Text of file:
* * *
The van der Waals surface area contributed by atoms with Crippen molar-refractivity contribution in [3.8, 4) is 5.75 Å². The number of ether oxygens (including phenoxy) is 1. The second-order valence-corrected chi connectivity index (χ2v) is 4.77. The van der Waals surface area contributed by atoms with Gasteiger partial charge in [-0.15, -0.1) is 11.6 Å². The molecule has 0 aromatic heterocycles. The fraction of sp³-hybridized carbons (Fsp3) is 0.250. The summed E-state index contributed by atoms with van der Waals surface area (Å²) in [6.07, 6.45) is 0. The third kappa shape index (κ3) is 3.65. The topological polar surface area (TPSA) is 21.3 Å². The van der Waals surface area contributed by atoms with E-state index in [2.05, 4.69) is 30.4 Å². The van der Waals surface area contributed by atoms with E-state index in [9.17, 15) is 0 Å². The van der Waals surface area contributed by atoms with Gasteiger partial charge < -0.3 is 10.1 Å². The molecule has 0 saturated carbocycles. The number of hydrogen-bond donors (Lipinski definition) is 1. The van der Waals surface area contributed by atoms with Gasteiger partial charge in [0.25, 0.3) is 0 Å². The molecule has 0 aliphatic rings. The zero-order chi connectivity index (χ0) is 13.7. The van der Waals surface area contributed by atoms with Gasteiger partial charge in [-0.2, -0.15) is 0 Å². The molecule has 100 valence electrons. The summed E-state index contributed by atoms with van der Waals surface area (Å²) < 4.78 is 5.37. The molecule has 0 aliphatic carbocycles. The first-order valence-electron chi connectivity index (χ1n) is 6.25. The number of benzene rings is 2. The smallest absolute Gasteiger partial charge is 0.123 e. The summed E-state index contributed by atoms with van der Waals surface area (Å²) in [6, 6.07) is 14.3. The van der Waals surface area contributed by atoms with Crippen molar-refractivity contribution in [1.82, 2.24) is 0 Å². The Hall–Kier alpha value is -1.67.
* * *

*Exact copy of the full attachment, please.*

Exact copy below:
The van der Waals surface area contributed by atoms with Crippen molar-refractivity contribution in [3.8, 4) is 5.75 Å². The number of ether oxygens (including phenoxy) is 1. The second-order valence-corrected chi connectivity index (χ2v) is 4.77. The van der Waals surface area contributed by atoms with Gasteiger partial charge in [-0.15, -0.1) is 11.6 Å². The molecule has 0 aromatic heterocycles. The fraction of sp³-hybridized carbons (Fsp3) is 0.250. The summed E-state index contributed by atoms with van der Waals surface area (Å²) in [6.07, 6.45) is 0. The third kappa shape index (κ3) is 3.65. The topological polar surface area (TPSA) is 21.3 Å². The van der Waals surface area contributed by atoms with E-state index in [2.05, 4.69) is 30.4 Å². The van der Waals surface area contributed by atoms with E-state index in [9.17, 15) is 0 Å². The van der Waals surface area contributed by atoms with Gasteiger partial charge < -0.3 is 10.1 Å². The molecule has 0 saturated carbocycles. The number of hydrogen-bond donors (Lipinski definition) is 1. The van der Waals surface area contributed by atoms with Gasteiger partial charge in [0.25, 0.3) is 0 Å². The molecule has 0 aliphatic rings. The zero-order chi connectivity index (χ0) is 13.7. The van der Waals surface area contributed by atoms with Gasteiger partial charge in [-0.2, -0.15) is 0 Å². The molecule has 100 valence electrons. The summed E-state index contributed by atoms with van der Waals surface area (Å²) < 4.78 is 5.37. The molecule has 0 aliphatic carbocycles. The first-order valence-electron chi connectivity index (χ1n) is 6.25. The number of benzene rings is 2. The smallest absolute Gasteiger partial charge is 0.123 e. The summed E-state index contributed by atoms with van der Waals surface area (Å²) in [6, 6.07) is 14.3. The van der Waals surface area contributed by atoms with Crippen molar-refractivity contribution in [1.82, 2.24) is 0 Å². The Hall–Kier alpha value is -1.67.